When erupting, all volcanoes pose a degree of risk to people and infrastructure, however, the risks are not equivalent from one volcano to another because of differences in eruptive style and geographic location. Assessing the relative threats posed by U.S. volcanoes identifies which volcanoes warrant the greatest risk-mitigation efforts by the U.S. Geological Survey and its partners. This update
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Hualālai is the third youngest and third-most historically active volcano on the Island of Hawai‘i.
Location: Island of Hawai‘i
Latitude: 19.692° N
Longitude: 155.87° W
Elevation: 2,523 (m) 8,278 (f)
Volcano type: Shield
Most recent eruption: 1800 and 1801 A.D.
Nearby towns: Kalaoa, Kailua-Kona, Waikoloa, Kahaluu-Keauhou, Honalo
Threat Potential: High*
*based on the National Volcano Early Warning System
It is considered to be in the post-shield stage of activity. Six different vents erupted lava between the late 1700s and 1801, two of which generated lava flows that poured into the sea on the west coast of the island. The Ellison Onizuka Kona International Airport at Keahole, located only 11 km (7 mi) north of Kailua-Kona, is built atop the larger flow. The oldest dated rocks are from about 128,000 years ago and it probably reached an elevation above sea level before 300,000 years ago. The volume of Hualālai is 12,400 km3 (2,975 mi3). Its area is 751 km2 (290 mi2).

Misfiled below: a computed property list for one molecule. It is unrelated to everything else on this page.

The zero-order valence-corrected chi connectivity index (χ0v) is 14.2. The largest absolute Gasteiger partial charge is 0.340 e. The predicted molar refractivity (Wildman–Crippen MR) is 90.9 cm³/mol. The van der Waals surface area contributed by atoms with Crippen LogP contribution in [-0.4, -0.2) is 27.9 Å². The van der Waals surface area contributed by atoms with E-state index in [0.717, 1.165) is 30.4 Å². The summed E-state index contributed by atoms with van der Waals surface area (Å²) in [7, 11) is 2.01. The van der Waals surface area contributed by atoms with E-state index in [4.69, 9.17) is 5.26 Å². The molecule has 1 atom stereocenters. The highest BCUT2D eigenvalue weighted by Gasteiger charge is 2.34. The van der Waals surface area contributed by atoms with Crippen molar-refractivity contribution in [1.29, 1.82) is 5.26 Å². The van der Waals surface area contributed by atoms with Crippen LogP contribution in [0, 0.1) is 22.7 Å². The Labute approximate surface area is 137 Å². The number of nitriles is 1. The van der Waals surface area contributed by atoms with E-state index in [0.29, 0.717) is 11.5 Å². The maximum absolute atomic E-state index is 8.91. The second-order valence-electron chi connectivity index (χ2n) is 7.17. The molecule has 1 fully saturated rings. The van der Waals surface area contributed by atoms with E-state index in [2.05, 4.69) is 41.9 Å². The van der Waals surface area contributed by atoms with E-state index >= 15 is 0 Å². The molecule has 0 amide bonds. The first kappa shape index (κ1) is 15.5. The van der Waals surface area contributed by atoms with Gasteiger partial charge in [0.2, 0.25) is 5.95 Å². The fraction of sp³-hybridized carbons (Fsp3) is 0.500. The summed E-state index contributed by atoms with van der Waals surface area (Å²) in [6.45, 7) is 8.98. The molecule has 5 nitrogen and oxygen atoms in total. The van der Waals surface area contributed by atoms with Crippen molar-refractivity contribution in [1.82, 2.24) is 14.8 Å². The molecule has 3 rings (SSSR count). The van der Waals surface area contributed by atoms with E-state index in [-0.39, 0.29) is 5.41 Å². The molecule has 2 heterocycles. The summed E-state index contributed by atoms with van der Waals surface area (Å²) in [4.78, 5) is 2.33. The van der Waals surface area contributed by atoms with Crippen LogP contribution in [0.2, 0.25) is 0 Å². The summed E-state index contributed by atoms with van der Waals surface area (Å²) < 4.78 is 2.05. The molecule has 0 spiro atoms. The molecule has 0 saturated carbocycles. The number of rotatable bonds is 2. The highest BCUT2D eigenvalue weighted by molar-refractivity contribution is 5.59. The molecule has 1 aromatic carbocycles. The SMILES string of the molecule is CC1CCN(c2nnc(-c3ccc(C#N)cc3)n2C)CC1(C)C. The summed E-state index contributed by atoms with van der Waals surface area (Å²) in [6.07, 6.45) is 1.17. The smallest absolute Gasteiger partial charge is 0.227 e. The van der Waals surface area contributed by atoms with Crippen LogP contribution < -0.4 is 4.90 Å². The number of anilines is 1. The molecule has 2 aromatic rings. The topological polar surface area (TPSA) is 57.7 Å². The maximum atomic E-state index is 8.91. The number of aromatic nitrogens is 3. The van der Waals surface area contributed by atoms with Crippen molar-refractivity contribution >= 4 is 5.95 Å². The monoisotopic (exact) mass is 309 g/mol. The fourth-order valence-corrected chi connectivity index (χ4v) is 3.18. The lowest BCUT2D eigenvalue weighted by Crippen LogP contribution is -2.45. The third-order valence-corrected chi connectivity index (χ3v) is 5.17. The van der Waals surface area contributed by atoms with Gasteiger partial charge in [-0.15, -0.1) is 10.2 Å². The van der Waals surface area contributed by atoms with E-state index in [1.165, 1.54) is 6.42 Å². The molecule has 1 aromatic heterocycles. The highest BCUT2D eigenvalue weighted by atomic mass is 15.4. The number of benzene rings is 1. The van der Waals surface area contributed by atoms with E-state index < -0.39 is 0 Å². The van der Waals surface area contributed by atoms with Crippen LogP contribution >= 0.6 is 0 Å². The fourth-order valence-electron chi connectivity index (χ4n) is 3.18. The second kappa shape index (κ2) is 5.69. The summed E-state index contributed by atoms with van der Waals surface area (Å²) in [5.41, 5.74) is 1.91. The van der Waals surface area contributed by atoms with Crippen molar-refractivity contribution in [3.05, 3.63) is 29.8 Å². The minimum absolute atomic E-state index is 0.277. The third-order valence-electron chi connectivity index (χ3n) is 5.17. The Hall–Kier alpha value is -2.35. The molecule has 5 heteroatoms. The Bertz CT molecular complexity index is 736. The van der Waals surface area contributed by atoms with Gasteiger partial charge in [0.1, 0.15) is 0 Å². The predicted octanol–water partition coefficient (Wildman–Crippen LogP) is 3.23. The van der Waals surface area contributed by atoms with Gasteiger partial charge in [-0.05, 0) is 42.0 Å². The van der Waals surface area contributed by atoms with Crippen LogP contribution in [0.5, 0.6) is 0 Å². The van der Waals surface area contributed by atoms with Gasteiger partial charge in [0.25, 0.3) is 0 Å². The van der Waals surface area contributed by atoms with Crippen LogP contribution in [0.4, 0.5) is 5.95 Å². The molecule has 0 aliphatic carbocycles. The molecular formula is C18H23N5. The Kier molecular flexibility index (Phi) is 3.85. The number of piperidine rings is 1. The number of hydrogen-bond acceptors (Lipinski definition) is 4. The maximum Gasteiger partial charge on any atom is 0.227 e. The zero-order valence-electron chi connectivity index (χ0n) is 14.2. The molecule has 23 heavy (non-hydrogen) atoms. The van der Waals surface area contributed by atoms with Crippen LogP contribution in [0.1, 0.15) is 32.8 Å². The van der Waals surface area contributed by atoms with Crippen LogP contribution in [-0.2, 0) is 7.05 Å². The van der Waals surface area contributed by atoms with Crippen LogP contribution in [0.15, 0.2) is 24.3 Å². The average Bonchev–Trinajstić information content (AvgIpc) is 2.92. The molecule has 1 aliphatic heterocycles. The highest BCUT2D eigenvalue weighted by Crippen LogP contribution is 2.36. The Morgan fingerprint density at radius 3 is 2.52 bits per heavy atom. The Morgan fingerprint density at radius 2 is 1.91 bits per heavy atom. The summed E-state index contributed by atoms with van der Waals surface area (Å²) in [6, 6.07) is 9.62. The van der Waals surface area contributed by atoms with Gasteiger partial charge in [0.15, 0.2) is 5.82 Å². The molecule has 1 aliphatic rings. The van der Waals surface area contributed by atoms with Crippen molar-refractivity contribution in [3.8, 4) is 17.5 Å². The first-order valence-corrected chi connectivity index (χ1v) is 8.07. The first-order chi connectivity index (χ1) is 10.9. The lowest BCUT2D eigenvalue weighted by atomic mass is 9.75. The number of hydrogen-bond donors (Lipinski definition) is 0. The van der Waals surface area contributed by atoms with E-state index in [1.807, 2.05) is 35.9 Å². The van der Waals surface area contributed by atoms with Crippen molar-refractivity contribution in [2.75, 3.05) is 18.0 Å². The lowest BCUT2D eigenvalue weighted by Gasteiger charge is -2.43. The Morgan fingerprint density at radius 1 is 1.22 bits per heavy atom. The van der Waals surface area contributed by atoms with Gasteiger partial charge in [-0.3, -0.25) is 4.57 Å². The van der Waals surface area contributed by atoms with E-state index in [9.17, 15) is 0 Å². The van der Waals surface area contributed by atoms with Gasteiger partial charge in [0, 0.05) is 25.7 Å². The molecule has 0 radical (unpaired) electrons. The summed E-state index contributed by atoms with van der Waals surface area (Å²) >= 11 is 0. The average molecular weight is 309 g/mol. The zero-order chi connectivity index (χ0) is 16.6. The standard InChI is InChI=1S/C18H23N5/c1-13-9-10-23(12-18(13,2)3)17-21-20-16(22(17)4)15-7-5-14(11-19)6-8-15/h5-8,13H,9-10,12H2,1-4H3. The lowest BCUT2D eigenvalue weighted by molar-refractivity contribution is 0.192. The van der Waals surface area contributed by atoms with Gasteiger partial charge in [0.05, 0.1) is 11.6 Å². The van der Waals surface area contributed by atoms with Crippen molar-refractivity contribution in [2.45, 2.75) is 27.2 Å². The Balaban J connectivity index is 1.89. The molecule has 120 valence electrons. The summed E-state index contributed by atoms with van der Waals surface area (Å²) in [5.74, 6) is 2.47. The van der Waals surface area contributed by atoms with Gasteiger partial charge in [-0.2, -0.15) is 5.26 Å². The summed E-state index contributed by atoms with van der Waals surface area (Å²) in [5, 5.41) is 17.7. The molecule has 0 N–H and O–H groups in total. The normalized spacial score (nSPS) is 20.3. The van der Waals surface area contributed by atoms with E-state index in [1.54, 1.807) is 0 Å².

Though Hualālai is not nearly as active as Mauna Loa or Kīlauea, geologic mapping of the volcano shows that 80 percent of Hualālai's surface has been covered by lava flows in the past 5,000 years. In the past few decades, when most of the resorts, homes, and commercial buildings were built on the flanks of Hualālai, earthquake activity beneath the volcano has been low. In 1929, however, an intense swarm of more than 6,200 earthquakes rattled the area around Hualālai Volcano for more than a month. The earthquakes were most likely caused by an intrusion of magma beneath the volcano. Two large earthquakes (each about magnitude 6.5) destroyed houses, water tanks, stone fences, and roadways. For these reasons, Hualālai is considered a potentially dangerous volcano that is likely to erupt again.